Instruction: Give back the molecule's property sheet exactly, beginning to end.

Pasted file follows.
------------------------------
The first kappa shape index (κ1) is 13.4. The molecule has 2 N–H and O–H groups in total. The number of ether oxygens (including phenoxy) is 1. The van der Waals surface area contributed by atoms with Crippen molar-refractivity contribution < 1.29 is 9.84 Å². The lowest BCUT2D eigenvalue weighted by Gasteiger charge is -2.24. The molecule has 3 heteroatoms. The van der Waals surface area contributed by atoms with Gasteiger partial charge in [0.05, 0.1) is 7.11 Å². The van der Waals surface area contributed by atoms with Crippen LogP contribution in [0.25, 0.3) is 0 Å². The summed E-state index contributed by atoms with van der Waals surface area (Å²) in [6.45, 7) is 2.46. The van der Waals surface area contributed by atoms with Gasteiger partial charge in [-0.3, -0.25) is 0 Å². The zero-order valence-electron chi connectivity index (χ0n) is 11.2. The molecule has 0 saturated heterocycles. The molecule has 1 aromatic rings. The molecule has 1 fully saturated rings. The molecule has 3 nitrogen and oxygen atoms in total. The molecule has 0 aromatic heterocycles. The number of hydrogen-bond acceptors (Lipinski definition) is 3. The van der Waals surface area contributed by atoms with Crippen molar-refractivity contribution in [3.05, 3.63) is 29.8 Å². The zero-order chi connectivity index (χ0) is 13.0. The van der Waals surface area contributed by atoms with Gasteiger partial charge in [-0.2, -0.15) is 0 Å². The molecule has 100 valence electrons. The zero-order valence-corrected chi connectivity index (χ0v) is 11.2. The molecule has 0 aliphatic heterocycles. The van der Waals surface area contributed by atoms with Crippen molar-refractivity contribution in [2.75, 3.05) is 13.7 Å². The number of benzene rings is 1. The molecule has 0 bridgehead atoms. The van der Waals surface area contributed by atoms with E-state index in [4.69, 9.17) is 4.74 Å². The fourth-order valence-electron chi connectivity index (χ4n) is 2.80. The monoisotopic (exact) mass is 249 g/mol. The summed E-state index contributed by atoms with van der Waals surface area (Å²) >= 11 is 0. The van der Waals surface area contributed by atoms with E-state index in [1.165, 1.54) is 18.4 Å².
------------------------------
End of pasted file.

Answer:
The first kappa shape index (κ1) is 13.4. The molecule has 2 N–H and O–H groups in total. The number of ether oxygens (including phenoxy) is 1. The van der Waals surface area contributed by atoms with Crippen molar-refractivity contribution < 1.29 is 9.84 Å². The lowest BCUT2D eigenvalue weighted by Gasteiger charge is -2.24. The molecule has 3 heteroatoms. The van der Waals surface area contributed by atoms with Gasteiger partial charge in [0.05, 0.1) is 7.11 Å². The van der Waals surface area contributed by atoms with Crippen LogP contribution in [0.25, 0.3) is 0 Å². The summed E-state index contributed by atoms with van der Waals surface area (Å²) in [6.45, 7) is 2.46. The van der Waals surface area contributed by atoms with Gasteiger partial charge in [-0.3, -0.25) is 0 Å². The zero-order valence-electron chi connectivity index (χ0n) is 11.2. The molecule has 0 saturated heterocycles. The molecule has 1 aromatic rings. The molecule has 1 fully saturated rings. The molecule has 3 nitrogen and oxygen atoms in total. The molecule has 0 aromatic heterocycles. The number of hydrogen-bond acceptors (Lipinski definition) is 3. The van der Waals surface area contributed by atoms with Crippen molar-refractivity contribution in [3.05, 3.63) is 29.8 Å². The zero-order chi connectivity index (χ0) is 13.0. The van der Waals surface area contributed by atoms with Gasteiger partial charge in [-0.2, -0.15) is 0 Å². The molecule has 100 valence electrons. The zero-order valence-corrected chi connectivity index (χ0v) is 11.2. The molecule has 0 aliphatic heterocycles. The van der Waals surface area contributed by atoms with Crippen molar-refractivity contribution in [2.75, 3.05) is 13.7 Å². The number of benzene rings is 1. The molecule has 0 bridgehead atoms. The van der Waals surface area contributed by atoms with E-state index in [4.69, 9.17) is 4.74 Å². The fourth-order valence-electron chi connectivity index (χ4n) is 2.80. The monoisotopic (exact) mass is 249 g/mol. The summed E-state index contributed by atoms with van der Waals surface area (Å²) >= 11 is 0. The van der Waals surface area contributed by atoms with E-state index in [1.165, 1.54) is 18.4 Å².